Read advance reader review of Children of the Jacaranda Tree by Sahar Delijani, page 2 of 6

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Children of the Jacaranda Tree

by Sahar Delijani

Children of the Jacaranda Tree by Sahar Delijani X
Children of the Jacaranda Tree by Sahar Delijani
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  • First Published:
    Jun 2013, 288 pages
    Jun 2014, 288 pages


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Page 2 of 6
There are currently 37 member reviews
for Children of the Jacaranda Tree
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  • Jonna V. (WESTMINSTER, CO)
    Jacaranda Tree
    Powerful and mesmerizing read, finished the book in 2 days. Sahard takes us into the lives/experiences of the women, men, husbands, wives and children of Iran. She makes the reader feel the pain, love, desperation and courage of the Iranian people.

    Several friends from my book club saw me reading it and are excited to read it. Many fantastic discussion points.

    I would say that I enjoyed reading "Jacaranda Tree" but that it is probably not the correct wording...I'll say that I am glad I read it.
  • Rita H. (Centennial, CO)
    Children of the Jacaranda Tree
    What a fascinating book! I think that the most interesting thought that I received from this book is that although revolutionaries may be killed, the revolutionary spirit cannot be killed. Ms. Delijani makes this very clear as she weaves her story about everyday revolutionary participants, their fates and their next generations. Changing time periods and locations was easily followed as each chapter bore the time and place titles. I truly enjoyed the book and am looking forward to seeing Ms. Delijani in person on her author tour. However, I fear that I missed the full impact of the title.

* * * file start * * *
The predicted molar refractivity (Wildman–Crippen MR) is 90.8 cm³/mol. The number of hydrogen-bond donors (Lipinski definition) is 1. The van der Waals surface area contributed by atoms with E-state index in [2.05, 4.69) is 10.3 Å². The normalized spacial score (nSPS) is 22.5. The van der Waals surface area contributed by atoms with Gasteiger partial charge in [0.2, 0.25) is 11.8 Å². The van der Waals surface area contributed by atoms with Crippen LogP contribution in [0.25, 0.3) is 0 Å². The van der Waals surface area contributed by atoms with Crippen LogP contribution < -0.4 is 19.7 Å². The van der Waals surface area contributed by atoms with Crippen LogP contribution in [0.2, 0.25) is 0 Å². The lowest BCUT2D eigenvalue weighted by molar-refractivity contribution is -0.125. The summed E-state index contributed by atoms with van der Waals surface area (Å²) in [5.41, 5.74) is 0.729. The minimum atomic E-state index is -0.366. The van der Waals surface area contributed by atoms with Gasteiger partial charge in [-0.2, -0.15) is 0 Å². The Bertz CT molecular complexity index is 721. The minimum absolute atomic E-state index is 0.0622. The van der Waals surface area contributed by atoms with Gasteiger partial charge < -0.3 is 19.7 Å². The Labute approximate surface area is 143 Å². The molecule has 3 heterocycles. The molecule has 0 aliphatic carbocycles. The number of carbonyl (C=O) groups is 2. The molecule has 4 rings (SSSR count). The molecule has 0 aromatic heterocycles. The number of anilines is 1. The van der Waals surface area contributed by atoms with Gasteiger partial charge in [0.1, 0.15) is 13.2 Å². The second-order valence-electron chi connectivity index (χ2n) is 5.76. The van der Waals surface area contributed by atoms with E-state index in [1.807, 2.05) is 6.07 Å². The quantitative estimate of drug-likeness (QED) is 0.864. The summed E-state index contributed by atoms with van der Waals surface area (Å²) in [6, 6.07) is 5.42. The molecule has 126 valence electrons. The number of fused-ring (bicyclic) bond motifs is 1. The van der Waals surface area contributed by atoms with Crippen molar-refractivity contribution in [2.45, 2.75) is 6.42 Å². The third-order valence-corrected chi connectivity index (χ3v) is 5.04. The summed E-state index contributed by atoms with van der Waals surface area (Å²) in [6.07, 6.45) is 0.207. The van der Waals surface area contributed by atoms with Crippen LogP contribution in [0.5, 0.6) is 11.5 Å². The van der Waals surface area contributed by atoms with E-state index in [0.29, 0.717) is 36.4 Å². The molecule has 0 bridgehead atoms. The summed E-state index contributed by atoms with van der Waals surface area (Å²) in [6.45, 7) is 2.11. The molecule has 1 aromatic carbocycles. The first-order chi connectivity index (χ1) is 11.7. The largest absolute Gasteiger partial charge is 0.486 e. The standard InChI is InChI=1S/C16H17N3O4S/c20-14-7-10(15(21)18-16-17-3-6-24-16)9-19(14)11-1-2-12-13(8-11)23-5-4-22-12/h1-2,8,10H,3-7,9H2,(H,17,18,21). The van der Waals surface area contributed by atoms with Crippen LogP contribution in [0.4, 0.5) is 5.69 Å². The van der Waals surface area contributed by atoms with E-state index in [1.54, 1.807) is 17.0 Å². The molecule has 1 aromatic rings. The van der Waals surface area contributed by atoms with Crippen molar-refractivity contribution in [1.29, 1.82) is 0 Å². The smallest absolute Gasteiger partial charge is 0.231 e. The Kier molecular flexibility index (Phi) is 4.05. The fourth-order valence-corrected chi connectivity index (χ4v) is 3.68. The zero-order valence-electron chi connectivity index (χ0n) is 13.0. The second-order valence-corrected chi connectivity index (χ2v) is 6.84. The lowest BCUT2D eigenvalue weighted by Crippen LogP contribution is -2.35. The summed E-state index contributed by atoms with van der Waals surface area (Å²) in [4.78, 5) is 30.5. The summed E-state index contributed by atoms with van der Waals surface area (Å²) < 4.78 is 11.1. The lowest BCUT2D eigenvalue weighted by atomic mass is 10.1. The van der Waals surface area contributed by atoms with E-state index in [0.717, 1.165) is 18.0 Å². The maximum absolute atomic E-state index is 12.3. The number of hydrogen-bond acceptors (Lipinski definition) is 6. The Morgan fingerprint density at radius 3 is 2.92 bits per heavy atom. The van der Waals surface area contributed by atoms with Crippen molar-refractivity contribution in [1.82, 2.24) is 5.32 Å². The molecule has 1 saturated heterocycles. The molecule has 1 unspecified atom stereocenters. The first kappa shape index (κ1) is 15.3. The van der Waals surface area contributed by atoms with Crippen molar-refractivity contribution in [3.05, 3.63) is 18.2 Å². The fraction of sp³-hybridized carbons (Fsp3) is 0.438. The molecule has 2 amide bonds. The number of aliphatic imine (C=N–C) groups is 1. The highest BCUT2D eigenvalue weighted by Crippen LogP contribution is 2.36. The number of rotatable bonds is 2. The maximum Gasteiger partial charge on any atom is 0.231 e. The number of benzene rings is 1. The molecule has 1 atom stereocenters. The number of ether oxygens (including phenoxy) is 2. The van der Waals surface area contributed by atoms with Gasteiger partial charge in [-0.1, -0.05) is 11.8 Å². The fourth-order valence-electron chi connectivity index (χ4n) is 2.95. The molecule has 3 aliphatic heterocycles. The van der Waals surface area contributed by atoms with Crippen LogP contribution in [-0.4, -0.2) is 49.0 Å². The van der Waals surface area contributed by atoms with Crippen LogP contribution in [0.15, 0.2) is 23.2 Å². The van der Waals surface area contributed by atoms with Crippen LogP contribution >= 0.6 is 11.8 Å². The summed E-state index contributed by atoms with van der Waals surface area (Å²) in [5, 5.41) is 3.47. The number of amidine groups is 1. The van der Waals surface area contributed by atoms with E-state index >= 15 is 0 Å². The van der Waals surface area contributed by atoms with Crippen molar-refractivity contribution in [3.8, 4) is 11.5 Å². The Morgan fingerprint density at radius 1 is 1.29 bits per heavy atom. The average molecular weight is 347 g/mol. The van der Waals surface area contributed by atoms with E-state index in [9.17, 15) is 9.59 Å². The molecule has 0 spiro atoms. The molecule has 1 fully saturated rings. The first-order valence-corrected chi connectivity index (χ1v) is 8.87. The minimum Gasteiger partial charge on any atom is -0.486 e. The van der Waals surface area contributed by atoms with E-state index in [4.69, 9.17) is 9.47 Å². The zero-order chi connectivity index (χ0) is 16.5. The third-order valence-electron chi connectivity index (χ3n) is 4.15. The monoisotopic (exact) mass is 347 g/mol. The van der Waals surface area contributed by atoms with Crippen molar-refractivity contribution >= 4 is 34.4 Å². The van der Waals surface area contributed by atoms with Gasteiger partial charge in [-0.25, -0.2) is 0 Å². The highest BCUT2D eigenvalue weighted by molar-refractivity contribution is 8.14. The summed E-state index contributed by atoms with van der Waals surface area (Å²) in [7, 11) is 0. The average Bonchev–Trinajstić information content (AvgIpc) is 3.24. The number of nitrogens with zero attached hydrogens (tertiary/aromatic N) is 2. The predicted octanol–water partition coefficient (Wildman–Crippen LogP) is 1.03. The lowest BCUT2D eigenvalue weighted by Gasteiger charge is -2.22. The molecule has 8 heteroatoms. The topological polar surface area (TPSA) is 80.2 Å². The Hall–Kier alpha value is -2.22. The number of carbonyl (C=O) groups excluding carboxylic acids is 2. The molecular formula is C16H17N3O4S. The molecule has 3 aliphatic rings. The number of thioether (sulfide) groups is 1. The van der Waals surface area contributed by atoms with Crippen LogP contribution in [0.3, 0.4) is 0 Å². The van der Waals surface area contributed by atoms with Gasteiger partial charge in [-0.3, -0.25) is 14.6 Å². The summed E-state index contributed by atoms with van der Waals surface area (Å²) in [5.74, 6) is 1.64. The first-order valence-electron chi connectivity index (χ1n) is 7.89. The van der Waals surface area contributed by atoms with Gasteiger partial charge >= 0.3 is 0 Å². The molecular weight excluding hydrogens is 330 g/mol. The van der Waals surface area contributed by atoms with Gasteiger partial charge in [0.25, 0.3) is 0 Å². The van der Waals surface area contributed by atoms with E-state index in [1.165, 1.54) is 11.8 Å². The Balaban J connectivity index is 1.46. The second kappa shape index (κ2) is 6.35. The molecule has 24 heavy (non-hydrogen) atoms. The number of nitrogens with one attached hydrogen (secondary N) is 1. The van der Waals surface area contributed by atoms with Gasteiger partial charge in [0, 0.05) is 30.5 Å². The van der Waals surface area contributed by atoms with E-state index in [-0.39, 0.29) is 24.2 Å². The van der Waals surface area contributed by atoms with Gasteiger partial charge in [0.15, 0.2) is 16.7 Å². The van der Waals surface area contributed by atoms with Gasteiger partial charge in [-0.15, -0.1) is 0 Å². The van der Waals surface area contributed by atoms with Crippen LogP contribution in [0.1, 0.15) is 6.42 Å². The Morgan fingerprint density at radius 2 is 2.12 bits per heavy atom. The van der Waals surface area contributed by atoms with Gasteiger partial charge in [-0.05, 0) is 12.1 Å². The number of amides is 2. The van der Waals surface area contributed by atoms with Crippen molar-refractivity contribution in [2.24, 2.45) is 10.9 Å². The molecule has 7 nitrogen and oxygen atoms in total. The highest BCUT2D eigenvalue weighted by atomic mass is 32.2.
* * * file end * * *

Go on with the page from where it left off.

• Sherrie R. (Fort Worth, TX)
    Fascinating book, riveting reading
    I was intrigued to read a story by an Iranian author whose family lived in Iran during the 1983 revolution. She tells a vivid and enduring story how it affected so many lives through the years.

    From the harrowing beginning when Azar was being taken to the hospital to have her baby, I completely immersed myself in this book and all its characters. The writing was so descriptive that I felt like I was right there "in the moment." Each woman's story unfolded in time sequences from 1983, 1987- then 2009/2010.

    There were so many places where she included phrases that to me perfectly captured the essence of what that character was thinking and feeling.

  • Patricia S. (New Canaan, CT)
    Touches your soul
    Many stories have been written of a political nature of life in Iraq under Saddam Hussein, but the author has captured, with great emotion, the generations of the families affected in the neighboring country of Iran, whose lives were never the same. Painful lives, full of memories, lies, half truths and untold secrets as they fought for a better life, and then again as history repeated itself in Tehran.